Ever since I can remember, any time I’ve gone travelling food has been a big part of it; what are the best cafes, which restaurants should I book, what local delicatessen should I be trying? I love exploring places through its dishes. You can learn a lot from people, cultures and cities from their food.
In Italy it was all about the pasta, the pizza and the gelato. In Greece, the kleftiko and feta in filo pastry drizzled with honey (if you haven’t tried this yet, then definitely put this on your list!). Japan focused around sushi and more sushi.
When I travel on my own, or stay in B&Bs it’s easy. You’re expecting to eat out most of the time, giving in to the littles whim of what to have throughout the day. Cue foodie Beth in her right element.
On the flip side, this strong link between travelling and food also makes it almost unbearably to stay at people’s houses… Don’t get me wrong. I LOVE staying with people and being part of their ways, but I get slightly angsty knowing I can’t eat what I want, when I want. This is especially the case when you’re with people that don’t have the same eating pattern as you. So how to you get around this?
I think it was Nigella who once said it that she brings food with her to people’s places if she’s staying over. Not because their food is awful; just to have something as a back up. I haven’t done this myself yet, but she’s on to something there. Then again, eating in secrecy doesn’t sound great now does it?
This weekend was one of these trips. I was staying with a friend’s family, and before we got there we had planned eating at some of the restaurants local to them – or even getting a cheeky takeaway. As things had it, we didn’t go out to eat at all, instead having salads and chicken and other bits at home. It was lovely.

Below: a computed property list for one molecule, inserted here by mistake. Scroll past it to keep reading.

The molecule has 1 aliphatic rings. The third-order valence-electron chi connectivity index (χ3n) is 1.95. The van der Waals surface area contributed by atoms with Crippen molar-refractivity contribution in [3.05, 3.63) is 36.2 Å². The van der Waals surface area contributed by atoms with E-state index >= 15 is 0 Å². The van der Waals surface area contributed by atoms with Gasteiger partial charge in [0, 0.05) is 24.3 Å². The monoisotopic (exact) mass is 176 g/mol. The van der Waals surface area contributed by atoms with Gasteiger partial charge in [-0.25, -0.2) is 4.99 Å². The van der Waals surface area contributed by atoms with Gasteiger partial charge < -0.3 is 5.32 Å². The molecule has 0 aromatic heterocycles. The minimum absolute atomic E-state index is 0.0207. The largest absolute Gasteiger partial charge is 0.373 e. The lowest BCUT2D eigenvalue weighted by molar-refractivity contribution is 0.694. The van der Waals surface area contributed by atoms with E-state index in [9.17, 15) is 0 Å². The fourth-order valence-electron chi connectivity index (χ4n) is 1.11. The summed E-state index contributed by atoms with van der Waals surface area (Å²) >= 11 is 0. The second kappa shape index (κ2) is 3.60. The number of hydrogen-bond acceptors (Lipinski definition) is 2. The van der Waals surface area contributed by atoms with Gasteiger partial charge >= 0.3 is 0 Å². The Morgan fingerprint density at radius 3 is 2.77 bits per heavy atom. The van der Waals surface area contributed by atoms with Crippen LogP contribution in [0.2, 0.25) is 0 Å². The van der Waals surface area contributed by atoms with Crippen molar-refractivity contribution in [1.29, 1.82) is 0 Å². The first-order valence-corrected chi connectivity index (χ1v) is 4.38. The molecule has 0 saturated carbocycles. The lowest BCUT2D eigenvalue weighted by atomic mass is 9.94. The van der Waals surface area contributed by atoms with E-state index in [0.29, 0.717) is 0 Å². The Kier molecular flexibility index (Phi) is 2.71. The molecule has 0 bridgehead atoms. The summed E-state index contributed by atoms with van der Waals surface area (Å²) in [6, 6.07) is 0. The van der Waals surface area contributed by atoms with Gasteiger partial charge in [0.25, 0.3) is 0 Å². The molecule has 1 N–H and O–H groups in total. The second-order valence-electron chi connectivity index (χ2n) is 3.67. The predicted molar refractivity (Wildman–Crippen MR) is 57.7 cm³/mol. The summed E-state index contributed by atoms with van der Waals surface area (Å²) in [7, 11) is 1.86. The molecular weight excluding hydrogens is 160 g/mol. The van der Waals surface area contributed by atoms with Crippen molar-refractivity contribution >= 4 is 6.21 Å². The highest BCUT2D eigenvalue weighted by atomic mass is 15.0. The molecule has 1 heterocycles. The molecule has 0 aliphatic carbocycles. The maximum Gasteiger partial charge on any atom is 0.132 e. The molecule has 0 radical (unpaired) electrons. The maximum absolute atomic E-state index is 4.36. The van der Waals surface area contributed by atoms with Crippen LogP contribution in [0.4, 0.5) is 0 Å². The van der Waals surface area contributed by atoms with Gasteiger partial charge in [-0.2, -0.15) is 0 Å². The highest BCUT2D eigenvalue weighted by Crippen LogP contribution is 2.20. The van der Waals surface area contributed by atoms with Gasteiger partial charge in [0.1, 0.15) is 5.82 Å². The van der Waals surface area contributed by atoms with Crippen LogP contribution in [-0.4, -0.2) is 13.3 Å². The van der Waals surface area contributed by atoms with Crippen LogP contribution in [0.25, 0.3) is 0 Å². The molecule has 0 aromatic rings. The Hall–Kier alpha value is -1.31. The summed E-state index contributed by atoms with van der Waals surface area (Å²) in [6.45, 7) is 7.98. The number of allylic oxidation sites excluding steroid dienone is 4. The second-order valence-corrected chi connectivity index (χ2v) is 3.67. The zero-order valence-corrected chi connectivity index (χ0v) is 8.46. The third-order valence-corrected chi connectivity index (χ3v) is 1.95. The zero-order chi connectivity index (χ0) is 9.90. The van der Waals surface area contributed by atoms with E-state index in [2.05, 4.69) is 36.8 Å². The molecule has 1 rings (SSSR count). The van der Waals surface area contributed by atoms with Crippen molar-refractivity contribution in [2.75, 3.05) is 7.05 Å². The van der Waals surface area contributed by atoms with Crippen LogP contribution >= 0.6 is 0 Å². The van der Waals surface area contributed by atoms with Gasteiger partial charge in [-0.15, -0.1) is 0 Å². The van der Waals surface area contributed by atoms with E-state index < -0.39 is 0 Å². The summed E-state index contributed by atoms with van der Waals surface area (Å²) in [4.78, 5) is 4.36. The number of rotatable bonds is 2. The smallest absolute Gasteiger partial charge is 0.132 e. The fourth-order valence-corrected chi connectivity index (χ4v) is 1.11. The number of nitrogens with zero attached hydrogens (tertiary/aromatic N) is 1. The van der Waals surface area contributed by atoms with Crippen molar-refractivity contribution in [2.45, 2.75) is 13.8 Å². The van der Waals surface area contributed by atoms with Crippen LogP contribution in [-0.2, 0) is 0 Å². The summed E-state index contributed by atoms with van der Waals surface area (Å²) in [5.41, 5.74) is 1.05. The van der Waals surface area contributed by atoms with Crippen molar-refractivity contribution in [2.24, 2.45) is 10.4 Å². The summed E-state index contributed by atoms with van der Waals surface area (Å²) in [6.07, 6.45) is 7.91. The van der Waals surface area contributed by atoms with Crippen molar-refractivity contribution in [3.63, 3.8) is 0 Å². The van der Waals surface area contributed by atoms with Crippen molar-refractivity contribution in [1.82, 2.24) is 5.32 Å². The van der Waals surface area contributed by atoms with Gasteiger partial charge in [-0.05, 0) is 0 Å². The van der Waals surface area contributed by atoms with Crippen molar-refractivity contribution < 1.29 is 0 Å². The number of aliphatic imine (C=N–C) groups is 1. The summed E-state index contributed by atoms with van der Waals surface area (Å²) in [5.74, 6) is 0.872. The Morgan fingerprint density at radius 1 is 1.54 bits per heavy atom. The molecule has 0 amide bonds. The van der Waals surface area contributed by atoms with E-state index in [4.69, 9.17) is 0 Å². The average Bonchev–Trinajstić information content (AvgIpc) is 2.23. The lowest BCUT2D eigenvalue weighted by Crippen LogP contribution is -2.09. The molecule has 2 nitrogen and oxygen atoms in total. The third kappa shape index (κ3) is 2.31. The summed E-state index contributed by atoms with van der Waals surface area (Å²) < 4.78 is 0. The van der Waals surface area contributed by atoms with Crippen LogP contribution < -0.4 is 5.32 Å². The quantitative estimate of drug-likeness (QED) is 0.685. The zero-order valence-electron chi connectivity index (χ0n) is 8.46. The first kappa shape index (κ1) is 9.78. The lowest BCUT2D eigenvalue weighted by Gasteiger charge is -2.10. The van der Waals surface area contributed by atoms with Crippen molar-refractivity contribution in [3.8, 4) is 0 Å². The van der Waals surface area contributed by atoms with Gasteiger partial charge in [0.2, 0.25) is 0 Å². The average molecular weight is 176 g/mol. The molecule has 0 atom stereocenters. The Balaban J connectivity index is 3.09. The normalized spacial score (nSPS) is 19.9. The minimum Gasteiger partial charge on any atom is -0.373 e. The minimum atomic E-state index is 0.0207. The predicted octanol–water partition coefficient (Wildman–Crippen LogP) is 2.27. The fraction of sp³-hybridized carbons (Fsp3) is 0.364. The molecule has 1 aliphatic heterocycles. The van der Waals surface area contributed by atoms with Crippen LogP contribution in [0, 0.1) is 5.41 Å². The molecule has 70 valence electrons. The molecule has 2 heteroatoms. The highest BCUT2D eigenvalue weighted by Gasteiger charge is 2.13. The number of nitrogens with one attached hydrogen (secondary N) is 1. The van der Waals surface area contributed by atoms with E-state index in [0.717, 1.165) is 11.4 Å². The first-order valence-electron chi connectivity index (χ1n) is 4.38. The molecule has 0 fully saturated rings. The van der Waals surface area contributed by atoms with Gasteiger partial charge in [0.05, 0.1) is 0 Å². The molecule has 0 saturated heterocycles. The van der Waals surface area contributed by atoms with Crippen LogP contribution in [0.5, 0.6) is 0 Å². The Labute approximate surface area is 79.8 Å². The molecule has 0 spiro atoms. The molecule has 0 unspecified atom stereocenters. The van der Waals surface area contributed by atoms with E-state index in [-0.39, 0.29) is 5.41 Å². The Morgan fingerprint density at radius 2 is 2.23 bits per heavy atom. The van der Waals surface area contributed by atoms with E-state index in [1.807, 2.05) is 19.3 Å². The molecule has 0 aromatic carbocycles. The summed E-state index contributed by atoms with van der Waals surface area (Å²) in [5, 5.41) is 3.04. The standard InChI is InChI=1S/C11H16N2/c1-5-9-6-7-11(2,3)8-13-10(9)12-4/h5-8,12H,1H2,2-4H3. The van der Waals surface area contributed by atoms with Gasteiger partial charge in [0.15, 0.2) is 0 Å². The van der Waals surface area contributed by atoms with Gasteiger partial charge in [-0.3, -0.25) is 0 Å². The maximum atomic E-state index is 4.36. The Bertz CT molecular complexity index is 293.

I did have to have a quiet word with myself and my mind every now and then, but I’ve also realised that I don’t NEED the food.
There’s an article in today’s The Observer which addresses the morality of food, and why we now see certain types of food – cakes! – as ‘bad’ while others – vegetables mainly – are taking the moral high-ground and get labelled as ‘good’.
“For as long as we can remember, the British have associated delicious food with depraved indulgence. Anything that tastes good has got to be bad for your body, soul or both.”
This echoes discussions found in podcasts I’ve been listening to recently (The Bod Cast and Mind Body Musings). The more aware you become of the fact that most of us think of food as good or bad, naughty or nice, the more you realise how indoctrinated we are to think this way. It’s a modern thing – pushed even further by the popularity of ‘clean eating’ in recent years. Hell, only today at brunch one of my friends said to the table: “Should I go for the good option or the fun option?”, putting the vote out to those around it as in an attempt to be persuaded one way or the other.
Why is there such a moral question around food?
We want to eat better, nourish our bodies and souls, we want to ‘be good’, and then push decisions to our friends and families when we actually want something that’s been deemed as ‘naughty/bad’. Why can’t we choose things ourselves? Why can’t we look at food and think of it only as food, and that ANY AND ALL foods can and should be enjoyed. The problem is not the food. The problem is the amount and frequency of when we eat it. With food being abundantly available in developed societies, moderation has become problematic.
After years of dieting (feeling great as long as I stuck to the rules), then only to end up binging in secrecy and feeling shit about myself, I’m working on retraining myself into eating intuitively. This means no food item is on the naughty list. I’m going to listen to my body and what it wants – be it sugar, fat, carbs, meat, vegetables. It’s not going to be easy – years of abusing my body and mind, denying myself the pleasure of food will help do that. But it’s not impossible.
It’s time to feed my body and soul. Enjoy the pleasures of life and be happy.